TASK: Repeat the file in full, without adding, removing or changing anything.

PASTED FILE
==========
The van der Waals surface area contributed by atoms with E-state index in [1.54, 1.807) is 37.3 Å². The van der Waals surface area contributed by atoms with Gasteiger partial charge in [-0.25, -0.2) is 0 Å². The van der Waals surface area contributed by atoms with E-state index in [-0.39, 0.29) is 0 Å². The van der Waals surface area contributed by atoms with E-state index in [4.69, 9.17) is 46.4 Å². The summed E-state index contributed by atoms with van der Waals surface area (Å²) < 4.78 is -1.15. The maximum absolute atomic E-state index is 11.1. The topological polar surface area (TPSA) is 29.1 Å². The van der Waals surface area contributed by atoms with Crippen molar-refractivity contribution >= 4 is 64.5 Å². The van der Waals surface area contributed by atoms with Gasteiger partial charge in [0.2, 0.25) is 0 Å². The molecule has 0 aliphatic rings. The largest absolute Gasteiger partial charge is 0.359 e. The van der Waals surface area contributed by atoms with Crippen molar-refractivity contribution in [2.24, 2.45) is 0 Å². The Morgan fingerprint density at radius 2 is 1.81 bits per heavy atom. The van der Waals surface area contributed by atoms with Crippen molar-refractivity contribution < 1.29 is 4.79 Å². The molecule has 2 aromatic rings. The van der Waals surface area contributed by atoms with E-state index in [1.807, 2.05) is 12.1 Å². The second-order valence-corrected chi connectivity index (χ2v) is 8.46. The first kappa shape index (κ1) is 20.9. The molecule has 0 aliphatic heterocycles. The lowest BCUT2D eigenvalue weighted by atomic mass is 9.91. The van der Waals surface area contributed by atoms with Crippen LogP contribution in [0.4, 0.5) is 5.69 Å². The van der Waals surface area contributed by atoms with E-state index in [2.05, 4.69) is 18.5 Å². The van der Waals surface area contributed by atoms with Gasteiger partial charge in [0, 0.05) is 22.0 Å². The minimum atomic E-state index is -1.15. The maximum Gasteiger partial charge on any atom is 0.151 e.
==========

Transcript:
The van der Waals surface area contributed by atoms with E-state index in [1.54, 1.807) is 37.3 Å². The van der Waals surface area contributed by atoms with Gasteiger partial charge in [-0.25, -0.2) is 0 Å². The van der Waals surface area contributed by atoms with E-state index in [-0.39, 0.29) is 0 Å². The van der Waals surface area contributed by atoms with E-state index in [4.69, 9.17) is 46.4 Å². The summed E-state index contributed by atoms with van der Waals surface area (Å²) < 4.78 is -1.15. The maximum absolute atomic E-state index is 11.1. The topological polar surface area (TPSA) is 29.1 Å². The van der Waals surface area contributed by atoms with Crippen molar-refractivity contribution >= 4 is 64.5 Å². The van der Waals surface area contributed by atoms with Gasteiger partial charge in [0.2, 0.25) is 0 Å². The molecule has 0 aliphatic rings. The largest absolute Gasteiger partial charge is 0.359 e. The van der Waals surface area contributed by atoms with Crippen molar-refractivity contribution in [2.24, 2.45) is 0 Å². The Morgan fingerprint density at radius 2 is 1.81 bits per heavy atom. The van der Waals surface area contributed by atoms with Crippen molar-refractivity contribution < 1.29 is 4.79 Å². The molecule has 2 aromatic rings. The van der Waals surface area contributed by atoms with E-state index in [1.807, 2.05) is 12.1 Å². The second-order valence-corrected chi connectivity index (χ2v) is 8.46. The first kappa shape index (κ1) is 20.9. The molecule has 0 aliphatic heterocycles. The lowest BCUT2D eigenvalue weighted by atomic mass is 9.91. The van der Waals surface area contributed by atoms with Crippen LogP contribution in [0.4, 0.5) is 5.69 Å². The van der Waals surface area contributed by atoms with E-state index in [2.05, 4.69) is 18.5 Å². The van der Waals surface area contributed by atoms with Gasteiger partial charge in [0, 0.05) is 22.0 Å². The minimum atomic E-state index is -1.15. The maximum Gasteiger partial charge on any atom is 0.151 e.